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Dual Citizens Can now be Appointed Heads of Certain High Ranking Institutions – Supreme Court

The apex court struck out sections of the Citizenship Act 2000 (Act 591), which hitherto prevented dual citizens from occupying certain high positions such as the Office of the Chief Justice

Holders of dual citizenship can now occupy certain public positions as the Supreme Court has declared some sections of the Citizenship Act as unconstitutional.

On Wednesday, April 24, the apex court struck out sections  16(2)(a) and 16(2)(h)-(l) of the Citizenship Act 2000 (Act 591), which hitherto prevented dual citizens from occupying certain high positions such as the Office of the Chief Justice, or a judge at any of the highest courts.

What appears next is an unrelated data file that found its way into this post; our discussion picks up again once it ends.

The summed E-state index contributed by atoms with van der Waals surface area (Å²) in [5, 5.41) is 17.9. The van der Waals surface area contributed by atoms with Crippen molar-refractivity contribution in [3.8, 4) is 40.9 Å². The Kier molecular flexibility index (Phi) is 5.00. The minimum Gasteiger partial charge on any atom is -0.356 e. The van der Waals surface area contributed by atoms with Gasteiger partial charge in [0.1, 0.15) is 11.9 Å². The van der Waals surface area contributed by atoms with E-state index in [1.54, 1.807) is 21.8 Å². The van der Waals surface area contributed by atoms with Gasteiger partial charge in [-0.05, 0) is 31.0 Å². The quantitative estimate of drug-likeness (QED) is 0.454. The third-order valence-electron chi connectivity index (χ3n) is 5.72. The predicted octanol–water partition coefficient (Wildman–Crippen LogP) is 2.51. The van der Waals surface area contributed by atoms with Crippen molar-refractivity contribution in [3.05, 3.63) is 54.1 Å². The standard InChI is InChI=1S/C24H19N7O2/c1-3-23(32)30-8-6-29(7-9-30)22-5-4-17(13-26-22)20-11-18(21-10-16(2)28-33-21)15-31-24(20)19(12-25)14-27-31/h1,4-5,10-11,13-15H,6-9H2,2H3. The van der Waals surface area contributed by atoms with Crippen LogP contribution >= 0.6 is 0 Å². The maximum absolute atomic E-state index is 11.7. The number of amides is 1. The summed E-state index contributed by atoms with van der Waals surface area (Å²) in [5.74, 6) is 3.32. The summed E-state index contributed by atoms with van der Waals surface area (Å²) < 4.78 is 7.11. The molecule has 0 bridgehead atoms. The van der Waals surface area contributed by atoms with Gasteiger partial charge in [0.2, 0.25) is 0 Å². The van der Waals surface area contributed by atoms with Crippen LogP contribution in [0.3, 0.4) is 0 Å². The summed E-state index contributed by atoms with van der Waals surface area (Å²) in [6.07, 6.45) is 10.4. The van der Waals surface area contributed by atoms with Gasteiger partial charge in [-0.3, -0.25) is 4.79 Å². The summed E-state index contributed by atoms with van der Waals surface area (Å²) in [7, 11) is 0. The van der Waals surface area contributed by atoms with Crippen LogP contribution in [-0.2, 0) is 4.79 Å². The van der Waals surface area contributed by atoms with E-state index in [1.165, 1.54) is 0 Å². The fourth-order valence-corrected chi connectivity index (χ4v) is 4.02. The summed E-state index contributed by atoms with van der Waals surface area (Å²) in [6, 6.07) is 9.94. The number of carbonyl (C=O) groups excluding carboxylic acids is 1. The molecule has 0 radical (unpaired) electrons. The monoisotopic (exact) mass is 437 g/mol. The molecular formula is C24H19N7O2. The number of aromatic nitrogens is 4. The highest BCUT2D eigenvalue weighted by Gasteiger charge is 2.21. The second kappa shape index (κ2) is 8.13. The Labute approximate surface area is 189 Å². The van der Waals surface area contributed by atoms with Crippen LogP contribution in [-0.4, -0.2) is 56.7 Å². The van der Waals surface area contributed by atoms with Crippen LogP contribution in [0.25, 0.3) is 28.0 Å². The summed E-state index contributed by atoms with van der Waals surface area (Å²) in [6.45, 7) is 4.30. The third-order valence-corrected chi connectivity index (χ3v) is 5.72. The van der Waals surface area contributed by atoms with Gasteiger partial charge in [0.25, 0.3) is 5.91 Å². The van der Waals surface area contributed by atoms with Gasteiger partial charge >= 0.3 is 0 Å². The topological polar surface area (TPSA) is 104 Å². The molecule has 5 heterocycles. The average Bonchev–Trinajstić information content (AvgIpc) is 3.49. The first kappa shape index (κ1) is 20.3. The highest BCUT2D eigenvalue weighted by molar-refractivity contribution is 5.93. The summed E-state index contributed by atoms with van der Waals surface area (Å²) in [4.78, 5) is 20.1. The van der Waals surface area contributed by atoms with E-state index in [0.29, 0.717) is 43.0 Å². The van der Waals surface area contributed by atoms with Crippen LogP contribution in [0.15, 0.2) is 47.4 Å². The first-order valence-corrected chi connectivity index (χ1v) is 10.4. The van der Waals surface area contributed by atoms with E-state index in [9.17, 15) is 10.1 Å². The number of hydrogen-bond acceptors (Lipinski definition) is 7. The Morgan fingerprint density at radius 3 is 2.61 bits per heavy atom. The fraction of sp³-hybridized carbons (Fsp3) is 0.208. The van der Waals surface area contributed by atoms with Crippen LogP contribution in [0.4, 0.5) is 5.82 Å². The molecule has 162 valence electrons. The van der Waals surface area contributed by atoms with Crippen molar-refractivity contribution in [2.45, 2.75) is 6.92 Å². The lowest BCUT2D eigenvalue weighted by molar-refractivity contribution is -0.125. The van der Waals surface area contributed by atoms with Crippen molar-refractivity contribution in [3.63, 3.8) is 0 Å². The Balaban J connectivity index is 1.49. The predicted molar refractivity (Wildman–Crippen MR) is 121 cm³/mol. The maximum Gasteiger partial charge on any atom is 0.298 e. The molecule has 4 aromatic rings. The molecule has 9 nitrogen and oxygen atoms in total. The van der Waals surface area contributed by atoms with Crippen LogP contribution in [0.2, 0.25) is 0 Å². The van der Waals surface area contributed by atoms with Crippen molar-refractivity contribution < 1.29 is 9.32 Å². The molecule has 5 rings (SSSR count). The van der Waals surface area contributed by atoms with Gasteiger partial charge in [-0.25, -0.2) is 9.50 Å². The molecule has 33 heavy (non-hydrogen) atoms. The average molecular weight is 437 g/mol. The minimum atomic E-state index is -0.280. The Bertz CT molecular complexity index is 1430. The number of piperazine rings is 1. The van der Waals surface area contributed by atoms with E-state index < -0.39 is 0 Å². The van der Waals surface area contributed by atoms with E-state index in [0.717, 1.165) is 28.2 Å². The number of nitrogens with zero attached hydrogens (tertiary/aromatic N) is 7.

The decision stemmed from a case by one Francis Osei-Bonsu, who challenged the constitutionality of those provisions.

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By a 6-1 majority, the Court said it found that the sections referred to breached Article 289(2) of the 1992 Constitution, which states that the Constitution shall not be amended or altered by an Act of Parliament.

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Following the court’s judgment, dual citizens can now be appointed as;

(a) Chief Justice and Justices of the Supreme Court;

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(b) Commissioner, Value Added Tax Service;

(c) Director-General, Prisons Service;

(d)  Chief Fire Officer;

(e) Chief Director of a Ministry;

(f)  the rank of a Colonel in the Army or its equivalent in the other security services.

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